New at Southwest Sound: Jan. 27

by Cooper Stapleton

Jan. 27 POS, “Chill Dummy”Just in time for him to grace our strange little mountain town with his presence, Minneapolis rapper POS is releasing his fifth solo album, “Chill Dummy,” on Rhymesayers Entertainment. This is the type of hip-hop that our town loves: A little weird, a little too honest at times, and with beats that both surprise and inspire sporadic dancing. But don’t slide off POS as another EDM rapper. The man has bars. Check out “Sleepdrone/Superposition” off the new record. It has him spitting over a constant droning note and is legitimately amazing. POS has the ability to pull from all elements of the current hip-hop scene, to make something that fans of Atmosphere will dig. At the same time, fans of clipping will feel right at home.

Cloud Nothings, “Life Without Sound”Indie rock has been in a strange state for the past few years, where it has occupied a place of popularity often surpassing traditional “rock” music, and often transcends its own genre trappings by employing songwriting techniques of other pop styles. The Cloud Nothings do not strike me as being guilty of this. The single “Internal World” feels so genuine I almost can’t stand it. It brings to mind elements of early Weezer on top of some of the weirder bands in the rock spectrum like Lift To Experience or The Residents, albeit with less blatant experimentation. I found myself enjoying “Life Without Sound” a lot more than expected, and found its sarcastic but genuine tone to be heartwarming during this cold winter.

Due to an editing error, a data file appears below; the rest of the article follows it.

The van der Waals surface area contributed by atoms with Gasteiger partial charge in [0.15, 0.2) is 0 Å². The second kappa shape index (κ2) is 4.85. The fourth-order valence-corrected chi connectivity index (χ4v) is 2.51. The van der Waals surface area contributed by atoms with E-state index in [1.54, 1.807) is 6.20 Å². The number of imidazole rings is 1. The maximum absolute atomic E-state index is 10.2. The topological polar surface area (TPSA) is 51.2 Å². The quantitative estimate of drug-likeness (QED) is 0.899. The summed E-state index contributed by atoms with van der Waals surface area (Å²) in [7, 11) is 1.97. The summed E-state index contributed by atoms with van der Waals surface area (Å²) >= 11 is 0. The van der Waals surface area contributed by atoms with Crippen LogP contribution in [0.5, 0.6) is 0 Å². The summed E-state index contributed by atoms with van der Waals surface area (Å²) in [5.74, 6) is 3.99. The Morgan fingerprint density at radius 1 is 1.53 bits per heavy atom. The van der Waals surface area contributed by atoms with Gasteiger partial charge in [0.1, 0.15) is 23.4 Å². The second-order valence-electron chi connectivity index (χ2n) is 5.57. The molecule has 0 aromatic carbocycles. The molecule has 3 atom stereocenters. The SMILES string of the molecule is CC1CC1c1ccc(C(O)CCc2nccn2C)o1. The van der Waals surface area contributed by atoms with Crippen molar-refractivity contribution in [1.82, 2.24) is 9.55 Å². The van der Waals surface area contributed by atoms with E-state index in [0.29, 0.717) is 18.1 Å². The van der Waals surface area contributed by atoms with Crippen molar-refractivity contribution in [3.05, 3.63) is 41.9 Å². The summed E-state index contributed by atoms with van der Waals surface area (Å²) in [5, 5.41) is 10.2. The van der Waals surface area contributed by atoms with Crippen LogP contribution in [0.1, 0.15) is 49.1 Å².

Japandroids, “Near To The Wild Heart of Life”The brilliant blenders of arena rock and the fuzzy basement punk of the early ’90s return. After nearly four years of inactivity, Japandroids proclaim on the title track of the album, “I used to be good but now I’m bad!” And we are all happier for it. If you want hooks, you got ’em. You want choruses that’ll get stuck in your head? Stick your head in here! You want surprisingly good musicianship buried in just enough fuzz to make you think you’re being subversive? I have just the record for you.

Kreator, “Gods of Violence”You may know about the concept of the Big Four in thrash metal, which often consists of Slayer, Megadeth, Metallica, and Anthrax. If there was a Big Four of thrash bands that are actually good, Kreator would definitely be one of the acts in there. These guys have been making music since 1982, existing in the periphery of popularity since then. But man. There are some riffs in here. Some real effing riffs. Honestly, this record feels so steeped in “thrash culture” that if you told me it came out in 1985, I would’ve believed you. And the oft-neglected whammy bar gets a real workout on “Gods of Violence.” So if you’re about that life, check it out.

Ty Segall, “Ty Segall” So you say you want a record that sounds like it was recorded in a locker? Say no more fam, I got you. Ty Segall is so prolific I just expect a new album from him every five months or so. The man has played on 23 albums since 2008! Toeing the line between fuzz rock and stoner rock, Segall brings in enough noise to give it character without everything drowning in the mix, which is always an accomplishment. And underneath the fuzz there are some killer riffs to discover that will make your neck hurt from inadvertently bobbing your head. It’s a good thing.

Cooper Stapleton

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